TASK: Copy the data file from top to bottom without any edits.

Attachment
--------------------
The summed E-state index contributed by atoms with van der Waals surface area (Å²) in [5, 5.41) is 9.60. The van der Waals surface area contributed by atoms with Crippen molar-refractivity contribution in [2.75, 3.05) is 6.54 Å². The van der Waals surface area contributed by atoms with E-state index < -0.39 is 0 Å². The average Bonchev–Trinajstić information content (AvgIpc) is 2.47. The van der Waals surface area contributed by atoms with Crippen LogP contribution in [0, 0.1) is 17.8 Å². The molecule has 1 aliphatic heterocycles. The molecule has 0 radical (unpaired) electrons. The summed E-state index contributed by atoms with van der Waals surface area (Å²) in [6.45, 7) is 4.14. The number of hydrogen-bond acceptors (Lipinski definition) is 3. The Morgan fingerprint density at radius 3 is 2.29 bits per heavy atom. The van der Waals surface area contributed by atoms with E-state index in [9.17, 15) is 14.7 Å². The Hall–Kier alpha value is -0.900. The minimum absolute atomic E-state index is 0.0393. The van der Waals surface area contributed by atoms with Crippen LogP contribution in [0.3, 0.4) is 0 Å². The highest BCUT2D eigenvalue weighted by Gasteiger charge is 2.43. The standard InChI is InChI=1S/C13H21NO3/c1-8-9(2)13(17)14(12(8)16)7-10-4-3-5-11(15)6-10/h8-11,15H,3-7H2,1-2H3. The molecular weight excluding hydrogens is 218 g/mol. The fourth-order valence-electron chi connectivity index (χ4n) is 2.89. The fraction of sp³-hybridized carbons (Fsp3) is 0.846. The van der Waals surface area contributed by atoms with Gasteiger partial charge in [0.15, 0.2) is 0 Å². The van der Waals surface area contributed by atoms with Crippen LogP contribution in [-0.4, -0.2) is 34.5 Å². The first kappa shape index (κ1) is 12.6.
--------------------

The summed E-state index contributed by atoms with van der Waals surface area (Å²) in [5, 5.41) is 9.60. The van der Waals surface area contributed by atoms with Crippen molar-refractivity contribution in [2.75, 3.05) is 6.54 Å². The van der Waals surface area contributed by atoms with E-state index < -0.39 is 0 Å². The average Bonchev–Trinajstić information content (AvgIpc) is 2.47. The van der Waals surface area contributed by atoms with Crippen LogP contribution in [0, 0.1) is 17.8 Å². The molecule has 1 aliphatic heterocycles. The molecule has 0 radical (unpaired) electrons. The summed E-state index contributed by atoms with van der Waals surface area (Å²) in [6.45, 7) is 4.14. The number of hydrogen-bond acceptors (Lipinski definition) is 3. The Morgan fingerprint density at radius 3 is 2.29 bits per heavy atom. The van der Waals surface area contributed by atoms with E-state index in [9.17, 15) is 14.7 Å². The Hall–Kier alpha value is -0.900. The minimum absolute atomic E-state index is 0.0393. The van der Waals surface area contributed by atoms with Crippen LogP contribution in [0.3, 0.4) is 0 Å². The highest BCUT2D eigenvalue weighted by Gasteiger charge is 2.43. The standard InChI is InChI=1S/C13H21NO3/c1-8-9(2)13(17)14(12(8)16)7-10-4-3-5-11(15)6-10/h8-11,15H,3-7H2,1-2H3. The molecular weight excluding hydrogens is 218 g/mol. The fourth-order valence-electron chi connectivity index (χ4n) is 2.89. The fraction of sp³-hybridized carbons (Fsp3) is 0.846. The van der Waals surface area contributed by atoms with Gasteiger partial charge in [0.15, 0.2) is 0 Å². The van der Waals surface area contributed by atoms with Crippen LogP contribution in [-0.4, -0.2) is 34.5 Å². The first kappa shape index (κ1) is 12.6.